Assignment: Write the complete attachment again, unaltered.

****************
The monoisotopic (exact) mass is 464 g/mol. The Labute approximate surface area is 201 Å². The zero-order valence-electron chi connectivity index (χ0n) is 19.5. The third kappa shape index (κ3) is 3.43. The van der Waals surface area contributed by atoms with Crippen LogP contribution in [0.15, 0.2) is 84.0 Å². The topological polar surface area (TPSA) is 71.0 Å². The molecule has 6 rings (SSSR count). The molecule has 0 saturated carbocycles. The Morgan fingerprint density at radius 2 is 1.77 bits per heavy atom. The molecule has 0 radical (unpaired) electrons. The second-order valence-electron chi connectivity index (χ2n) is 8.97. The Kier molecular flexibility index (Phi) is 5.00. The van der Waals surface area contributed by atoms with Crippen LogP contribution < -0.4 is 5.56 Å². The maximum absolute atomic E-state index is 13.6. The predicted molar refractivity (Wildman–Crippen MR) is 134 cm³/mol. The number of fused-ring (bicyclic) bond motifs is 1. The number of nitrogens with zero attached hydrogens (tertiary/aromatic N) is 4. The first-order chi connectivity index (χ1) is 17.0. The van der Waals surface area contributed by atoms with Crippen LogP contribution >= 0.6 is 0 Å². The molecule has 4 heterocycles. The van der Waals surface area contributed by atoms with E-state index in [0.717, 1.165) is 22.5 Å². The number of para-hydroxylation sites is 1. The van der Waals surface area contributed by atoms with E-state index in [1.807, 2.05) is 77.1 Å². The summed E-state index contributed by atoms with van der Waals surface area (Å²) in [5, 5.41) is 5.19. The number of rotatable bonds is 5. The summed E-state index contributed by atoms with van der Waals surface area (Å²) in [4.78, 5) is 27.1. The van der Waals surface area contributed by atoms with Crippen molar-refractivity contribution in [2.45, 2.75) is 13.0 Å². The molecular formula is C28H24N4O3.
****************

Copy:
The monoisotopic (exact) mass is 464 g/mol. The Labute approximate surface area is 201 Å². The zero-order valence-electron chi connectivity index (χ0n) is 19.5. The third kappa shape index (κ3) is 3.43. The van der Waals surface area contributed by atoms with Crippen LogP contribution in [0.15, 0.2) is 84.0 Å². The topological polar surface area (TPSA) is 71.0 Å². The molecule has 6 rings (SSSR count). The molecule has 0 saturated carbocycles. The Morgan fingerprint density at radius 2 is 1.77 bits per heavy atom. The molecule has 0 radical (unpaired) electrons. The second-order valence-electron chi connectivity index (χ2n) is 8.97. The Kier molecular flexibility index (Phi) is 5.00. The van der Waals surface area contributed by atoms with Crippen LogP contribution < -0.4 is 5.56 Å². The maximum absolute atomic E-state index is 13.6. The predicted molar refractivity (Wildman–Crippen MR) is 134 cm³/mol. The number of fused-ring (bicyclic) bond motifs is 1. The number of nitrogens with zero attached hydrogens (tertiary/aromatic N) is 4. The first-order chi connectivity index (χ1) is 17.0. The van der Waals surface area contributed by atoms with Crippen LogP contribution >= 0.6 is 0 Å². The molecule has 4 heterocycles. The van der Waals surface area contributed by atoms with E-state index in [0.717, 1.165) is 22.5 Å². The number of para-hydroxylation sites is 1. The van der Waals surface area contributed by atoms with E-state index in [1.807, 2.05) is 77.1 Å². The summed E-state index contributed by atoms with van der Waals surface area (Å²) in [5, 5.41) is 5.19. The number of rotatable bonds is 5. The summed E-state index contributed by atoms with van der Waals surface area (Å²) in [4.78, 5) is 27.1. The van der Waals surface area contributed by atoms with Crippen molar-refractivity contribution in [2.45, 2.75) is 13.0 Å². The molecular formula is C28H24N4O3.